Throughout the world universities are increasingly influenced by universalistic and progress oriented templates of excellence. This paper addresses the following questions: What are the core assumptions that motivate these templates? What are the primary illustrations of these templates? What are the main characteristics of these “winners”? And lastly, what are the benefits and costs of changing universities and their governance structures from historically grounded institutions to transnational organizations?To address these questions I highlight the worldwide expansion of higher education, the widespread belief in universities as engines of economic development and social progress, and the parallel belief in formal organization and governance structure as the keys to university reform and better practices. This paper further highlights the role of international rankings in dramatizing the “excellence” of American universities and the extent to which some American universities have become referential standards in the quest for excellence. This paper emphasizes both the pervasiveness of world standards of rationalized education for economic development and the inevitable loose coupling associated with national efforts to enact these standards of excellence.
Francisco O. Ramírez (Universitat d’Stanford)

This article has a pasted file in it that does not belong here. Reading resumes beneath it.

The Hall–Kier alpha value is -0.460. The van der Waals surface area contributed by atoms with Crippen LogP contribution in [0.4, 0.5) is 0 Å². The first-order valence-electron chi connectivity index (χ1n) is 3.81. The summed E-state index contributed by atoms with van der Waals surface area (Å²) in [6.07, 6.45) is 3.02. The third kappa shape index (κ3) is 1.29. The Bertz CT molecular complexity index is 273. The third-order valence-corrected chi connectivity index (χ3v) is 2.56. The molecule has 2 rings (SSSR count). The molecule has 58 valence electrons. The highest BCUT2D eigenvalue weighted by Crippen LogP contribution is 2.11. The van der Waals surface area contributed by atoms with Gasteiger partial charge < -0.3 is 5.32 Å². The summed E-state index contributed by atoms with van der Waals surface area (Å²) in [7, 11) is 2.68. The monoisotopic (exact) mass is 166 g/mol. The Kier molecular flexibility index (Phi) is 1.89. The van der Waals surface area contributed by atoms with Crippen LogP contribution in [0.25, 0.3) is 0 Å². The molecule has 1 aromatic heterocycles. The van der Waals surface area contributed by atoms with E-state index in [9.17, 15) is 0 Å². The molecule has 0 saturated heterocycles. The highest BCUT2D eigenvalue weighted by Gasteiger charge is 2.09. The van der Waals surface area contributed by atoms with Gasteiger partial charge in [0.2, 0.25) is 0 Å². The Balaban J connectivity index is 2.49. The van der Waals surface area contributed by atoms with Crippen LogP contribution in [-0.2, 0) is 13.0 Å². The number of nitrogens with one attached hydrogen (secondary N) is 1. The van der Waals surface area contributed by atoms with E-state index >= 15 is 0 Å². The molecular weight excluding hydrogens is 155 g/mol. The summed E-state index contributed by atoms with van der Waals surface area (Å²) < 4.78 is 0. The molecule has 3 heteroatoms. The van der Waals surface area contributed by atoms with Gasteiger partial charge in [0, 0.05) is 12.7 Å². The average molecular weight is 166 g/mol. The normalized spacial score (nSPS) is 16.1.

Francisco O. Ramirez is a professor of education and (by courtesy) of Sociology at Stanford University. At the present he is associate-dean for Faculty Affairs of the School of Education of his university. His current research interests focus on the worldwide rise of a human rights regime and its educational implications and the global rationalization of higher education and its organizational manifestations... He conducts cross-national studies on the role of education in the formation of world society, and the influence of world society on educational developments. These studies include topics such as patterns of women's access to higher education; the role of education and science in economic development; and the interrelationships among education, citizenship and human rights. His work has been supported by grants from the National Science Foundation, the Spencer Foundation, and the Bechtel Initiative on Global Growth and Change. He is a recipient of the Spencer Foundation Mentor Network Award. He received a BA in social science from De La Salle University, and an MA and PhD in sociology from Stanford University.
Ramirez has taught courses on "World, Societal, and Educational Change", "Education and the Status of Women: Comparative Perspective", "Education and Society," and "Comparative Studies of Educational Systems". His recent publications include: "Eyes Wide Shut: University, State and Society," in the European Educational Research Journal (2002); and the books (with G. S. Drori, J. W. Meyer & E. Schofer. Science in the Modern World Polity. Institutionalization and Globalization, Stanford: 2003, translated in Barcelona-México in 2006 as La ciencia en la política mundial moderna. Institucionalización y globalización), and La educación en la sociedad mundial (with J. W. Meyer) (Barcelona: Octaedro, 2010).